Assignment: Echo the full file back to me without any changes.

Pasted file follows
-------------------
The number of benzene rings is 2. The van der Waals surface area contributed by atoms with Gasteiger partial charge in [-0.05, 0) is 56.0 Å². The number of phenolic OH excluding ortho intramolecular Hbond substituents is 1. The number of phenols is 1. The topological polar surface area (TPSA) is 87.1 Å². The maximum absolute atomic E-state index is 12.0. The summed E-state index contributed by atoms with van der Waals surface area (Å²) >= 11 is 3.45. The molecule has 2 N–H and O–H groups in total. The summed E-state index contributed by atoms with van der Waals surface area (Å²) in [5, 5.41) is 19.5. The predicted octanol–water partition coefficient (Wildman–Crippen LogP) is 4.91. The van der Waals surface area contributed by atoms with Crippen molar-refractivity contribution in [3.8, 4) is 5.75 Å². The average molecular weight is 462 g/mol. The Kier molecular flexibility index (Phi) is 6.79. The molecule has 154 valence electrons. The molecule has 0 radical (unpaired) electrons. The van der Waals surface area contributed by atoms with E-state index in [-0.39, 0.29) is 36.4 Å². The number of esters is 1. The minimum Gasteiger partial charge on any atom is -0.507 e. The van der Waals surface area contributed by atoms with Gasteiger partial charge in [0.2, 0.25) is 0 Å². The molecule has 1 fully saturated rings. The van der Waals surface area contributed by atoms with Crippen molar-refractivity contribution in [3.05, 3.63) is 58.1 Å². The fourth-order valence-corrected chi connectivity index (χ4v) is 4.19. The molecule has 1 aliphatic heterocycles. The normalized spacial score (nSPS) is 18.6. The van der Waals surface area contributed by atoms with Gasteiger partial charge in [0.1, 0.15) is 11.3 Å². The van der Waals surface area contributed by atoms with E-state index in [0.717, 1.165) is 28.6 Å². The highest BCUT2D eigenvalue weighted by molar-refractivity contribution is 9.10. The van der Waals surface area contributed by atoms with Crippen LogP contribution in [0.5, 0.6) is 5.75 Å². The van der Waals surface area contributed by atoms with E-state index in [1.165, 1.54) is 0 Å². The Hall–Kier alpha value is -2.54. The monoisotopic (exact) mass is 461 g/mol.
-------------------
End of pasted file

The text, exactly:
The number of benzene rings is 2. The van der Waals surface area contributed by atoms with Gasteiger partial charge in [-0.05, 0) is 56.0 Å². The number of phenolic OH excluding ortho intramolecular Hbond substituents is 1. The number of phenols is 1. The topological polar surface area (TPSA) is 87.1 Å². The maximum absolute atomic E-state index is 12.0. The summed E-state index contributed by atoms with van der Waals surface area (Å²) >= 11 is 3.45. The molecule has 2 N–H and O–H groups in total. The summed E-state index contributed by atoms with van der Waals surface area (Å²) in [5, 5.41) is 19.5. The predicted octanol–water partition coefficient (Wildman–Crippen LogP) is 4.91. The van der Waals surface area contributed by atoms with Crippen molar-refractivity contribution in [3.8, 4) is 5.75 Å². The average molecular weight is 462 g/mol. The Kier molecular flexibility index (Phi) is 6.79. The molecule has 154 valence electrons. The molecule has 0 radical (unpaired) electrons. The van der Waals surface area contributed by atoms with E-state index in [-0.39, 0.29) is 36.4 Å². The number of esters is 1. The minimum Gasteiger partial charge on any atom is -0.507 e. The van der Waals surface area contributed by atoms with Gasteiger partial charge in [0.2, 0.25) is 0 Å². The molecule has 1 fully saturated rings. The van der Waals surface area contributed by atoms with Crippen molar-refractivity contribution in [3.05, 3.63) is 58.1 Å². The fourth-order valence-corrected chi connectivity index (χ4v) is 4.19. The molecule has 1 aliphatic heterocycles. The normalized spacial score (nSPS) is 18.6. The van der Waals surface area contributed by atoms with Gasteiger partial charge in [0.1, 0.15) is 11.3 Å². The van der Waals surface area contributed by atoms with E-state index in [0.717, 1.165) is 28.6 Å². The highest BCUT2D eigenvalue weighted by molar-refractivity contribution is 9.10. The van der Waals surface area contributed by atoms with Crippen LogP contribution in [0.5, 0.6) is 5.75 Å². The van der Waals surface area contributed by atoms with E-state index in [1.165, 1.54) is 0 Å². The Hall–Kier alpha value is -2.54. The monoisotopic (exact) mass is 461 g/mol.